Why does Willy tell Howard about Dave Singleman when he asks if he can stop traveling in A Death of a Salesman?
This of course is a highly significant scene as it comes as Willy gets fired by the company that he has worked for for so long. Willy refers to Dave Singleman as he is a deeply important figure for Willy, and inspired him to become a salesman in the first place. Dave Singleman, to Willy, captures the essence of being a travelling salesman. He workes until the age of 84 successfully earning his living as a salesman and was immensely popular. Note how Willy was struck by meeting Dave Singleman:
And when I saw that, I realised that selling was the greatest career a man could want. 'Cause what could be more satisfying than to be able to go, at the age of eighty-four, into twenty or thirty different cities, and pick up a phone, and be remembered and loved and helped by so many different people?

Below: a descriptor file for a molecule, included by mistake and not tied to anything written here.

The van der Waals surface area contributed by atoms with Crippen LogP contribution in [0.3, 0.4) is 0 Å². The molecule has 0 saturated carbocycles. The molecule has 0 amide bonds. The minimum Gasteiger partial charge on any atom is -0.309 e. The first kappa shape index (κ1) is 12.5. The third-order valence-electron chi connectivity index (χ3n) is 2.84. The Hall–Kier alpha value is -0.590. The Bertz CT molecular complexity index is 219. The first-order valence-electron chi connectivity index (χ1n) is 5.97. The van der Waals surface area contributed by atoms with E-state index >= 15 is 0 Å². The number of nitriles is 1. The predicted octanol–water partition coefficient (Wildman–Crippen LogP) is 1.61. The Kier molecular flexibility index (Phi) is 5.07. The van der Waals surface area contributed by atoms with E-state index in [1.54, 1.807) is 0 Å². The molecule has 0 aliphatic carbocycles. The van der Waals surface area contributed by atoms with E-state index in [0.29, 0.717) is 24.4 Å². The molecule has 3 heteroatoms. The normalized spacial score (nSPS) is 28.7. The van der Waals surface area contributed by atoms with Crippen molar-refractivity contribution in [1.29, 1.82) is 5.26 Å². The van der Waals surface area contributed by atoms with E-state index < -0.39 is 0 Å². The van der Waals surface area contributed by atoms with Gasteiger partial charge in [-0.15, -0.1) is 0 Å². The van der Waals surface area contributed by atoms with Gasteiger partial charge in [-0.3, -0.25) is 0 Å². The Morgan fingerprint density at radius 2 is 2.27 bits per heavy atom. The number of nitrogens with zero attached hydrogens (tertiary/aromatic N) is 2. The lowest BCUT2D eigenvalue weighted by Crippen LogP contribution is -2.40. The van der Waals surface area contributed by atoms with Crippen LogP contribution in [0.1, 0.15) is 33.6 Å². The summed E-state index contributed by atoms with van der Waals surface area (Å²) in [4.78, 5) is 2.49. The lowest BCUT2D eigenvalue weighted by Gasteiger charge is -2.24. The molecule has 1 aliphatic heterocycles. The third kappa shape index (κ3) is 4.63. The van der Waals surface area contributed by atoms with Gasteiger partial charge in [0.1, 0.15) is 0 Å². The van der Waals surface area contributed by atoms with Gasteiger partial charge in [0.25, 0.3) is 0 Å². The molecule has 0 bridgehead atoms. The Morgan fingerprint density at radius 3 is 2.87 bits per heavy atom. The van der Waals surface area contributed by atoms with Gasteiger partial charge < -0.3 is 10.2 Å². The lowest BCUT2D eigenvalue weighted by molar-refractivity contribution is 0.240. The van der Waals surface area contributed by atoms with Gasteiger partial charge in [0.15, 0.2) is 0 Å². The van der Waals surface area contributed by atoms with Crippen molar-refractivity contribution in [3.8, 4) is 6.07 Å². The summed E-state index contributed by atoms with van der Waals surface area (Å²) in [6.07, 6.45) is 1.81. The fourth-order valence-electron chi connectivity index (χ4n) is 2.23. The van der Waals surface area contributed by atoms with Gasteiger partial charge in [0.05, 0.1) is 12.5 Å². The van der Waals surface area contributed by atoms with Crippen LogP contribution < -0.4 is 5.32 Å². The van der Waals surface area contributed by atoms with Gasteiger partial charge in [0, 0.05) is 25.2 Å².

Not only does Dave Singleman therefore represent the reason why Willy went into his particular profession, but he also represents the way in which being a travelling salesman has changed. Back then, Willy tells Howard, it was all about "personality," with the opportunity to "bring friendship to bear." Now, as the efficient, slick and ruthless way with which Howard treats Willy amply demonstrates, it is "all cut and dried." Again we have another example of Willy being unable to accept the reality of the present and looking back to a brighter and better past.